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Renewable Energy Costs in Europe and the UK

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EU green policy leaves households and economy in the red | CFACT. Failed economics of Renewable Energy: The Facts - Principia Scientific International. Published on Written by Ed Hoskins By 2014 European Union countries had invested approximately €1.1 trillion, €1,100,000,000,000, in large scale Renewable Energy installations. This has provided a nominal nameplate electrical generating capacity of about 216 Gigawatts, or nominally about ~22% of the total European generation needs of about 1000 Gigawatts. The actual measured output by 2014 from data supplied by the Renewables Industry has been 38 Gigawatts or 3.8% of Europe’s electricity requirement, at a capacity factor of ~18% overall. Accounting for capacity factors the capital cost of these Renewable Energy installations has been about €29billion / Gigawatt.

The whole 1000 Gigawatt fleet of European electricity generation installations could have been replaced with lower capital cost Gas-fired installations for the ~€1trillion of capital costs already expended on Renewable Energy in Europe. Data Sources Recent publications with data up to the end of 2014 have been used here. Conclusions. Estimating life-time costs for Renewable Energy in Europe - Principia Scientific International. Published on Written by Ed Hoskins Summary Introduction This article is concerned with the two main forms of weather-dependent Renewable Energy, Wind Power (Onshore and Offshore) and Photovoltaic solar power. In the UK this amounts to ~75% of all installed Renewable Energy. The other Renewable Energy inputs are traditional Hydro power ~8% and the remainder are other sources such as biomass, waste and landfill gas amounting to ~17%: they are not considered here. It accepts that the effective capital cost of weather-dependent Renewable installations range from 16 – 63 bn€ / Gigawatt for the electrical energy produced when their capability for productive contribution to the grid is taken into account.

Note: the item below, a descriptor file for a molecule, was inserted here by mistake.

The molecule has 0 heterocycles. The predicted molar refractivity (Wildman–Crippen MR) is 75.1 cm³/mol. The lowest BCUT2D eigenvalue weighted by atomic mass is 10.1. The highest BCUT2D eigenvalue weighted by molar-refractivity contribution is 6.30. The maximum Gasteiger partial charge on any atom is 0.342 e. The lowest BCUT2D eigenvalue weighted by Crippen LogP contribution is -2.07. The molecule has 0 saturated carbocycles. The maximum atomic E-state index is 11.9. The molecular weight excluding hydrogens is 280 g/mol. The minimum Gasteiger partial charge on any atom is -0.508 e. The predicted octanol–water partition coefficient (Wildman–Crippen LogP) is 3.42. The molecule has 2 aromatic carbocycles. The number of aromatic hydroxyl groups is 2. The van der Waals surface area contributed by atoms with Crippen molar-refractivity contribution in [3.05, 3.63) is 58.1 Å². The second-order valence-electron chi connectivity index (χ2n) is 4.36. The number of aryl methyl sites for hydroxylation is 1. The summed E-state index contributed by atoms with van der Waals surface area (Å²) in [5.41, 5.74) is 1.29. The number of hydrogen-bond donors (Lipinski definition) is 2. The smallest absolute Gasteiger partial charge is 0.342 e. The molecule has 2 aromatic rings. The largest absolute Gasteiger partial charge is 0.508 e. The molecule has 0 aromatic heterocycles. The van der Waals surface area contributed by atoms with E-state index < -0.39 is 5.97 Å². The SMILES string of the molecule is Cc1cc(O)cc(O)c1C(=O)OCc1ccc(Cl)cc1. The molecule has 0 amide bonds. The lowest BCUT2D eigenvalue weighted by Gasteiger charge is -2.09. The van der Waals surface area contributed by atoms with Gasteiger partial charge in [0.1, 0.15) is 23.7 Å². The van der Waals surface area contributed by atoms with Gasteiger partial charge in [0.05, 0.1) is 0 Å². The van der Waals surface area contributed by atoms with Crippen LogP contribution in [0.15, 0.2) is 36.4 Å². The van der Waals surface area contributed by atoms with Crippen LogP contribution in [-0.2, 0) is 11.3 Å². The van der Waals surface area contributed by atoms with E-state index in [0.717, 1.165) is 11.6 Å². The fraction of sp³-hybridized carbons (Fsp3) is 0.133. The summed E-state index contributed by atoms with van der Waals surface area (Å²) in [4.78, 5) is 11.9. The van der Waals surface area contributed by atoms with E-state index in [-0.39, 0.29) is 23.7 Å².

This article is intended only to give indicative guesstimates of the differentials in financial performance of Renewables and shows however the data is assembled that they are generally bound to be very significantly more costly than fossil fuel based generation. Assumptions Some conclusions. Germany: 120 Billion Euros For 5% Electricity Supply! And “Huge New Green Movement” Against Wind Power.

Only 5% of demand covered The Swiss online Baseler Zeitung here writes how the country’s Association for Pharmaceutical, Chemical and Biotech Companies is coming out against Switzerland’s recently proposed green “energy strategy”, saying that it is “fundamentally going in the wrong direction“. The association fears it will lead to higher costs. Energy politician Christian Wasserfallen “is pleased” about the message, the Baseler Zeitung writes. The economy is slowly realizing what a threat the energy strategy poses.” On the problems of supply reliability from sun and wind power, the Baseler Zeitung reports: Just how little wind and sun really deliver was actually measured for example by Germany yesterday: The more than 120 billion euros worth of solar panels and wind turbines installed since 2000 delivered 4% and 1% respectively of German power demand.”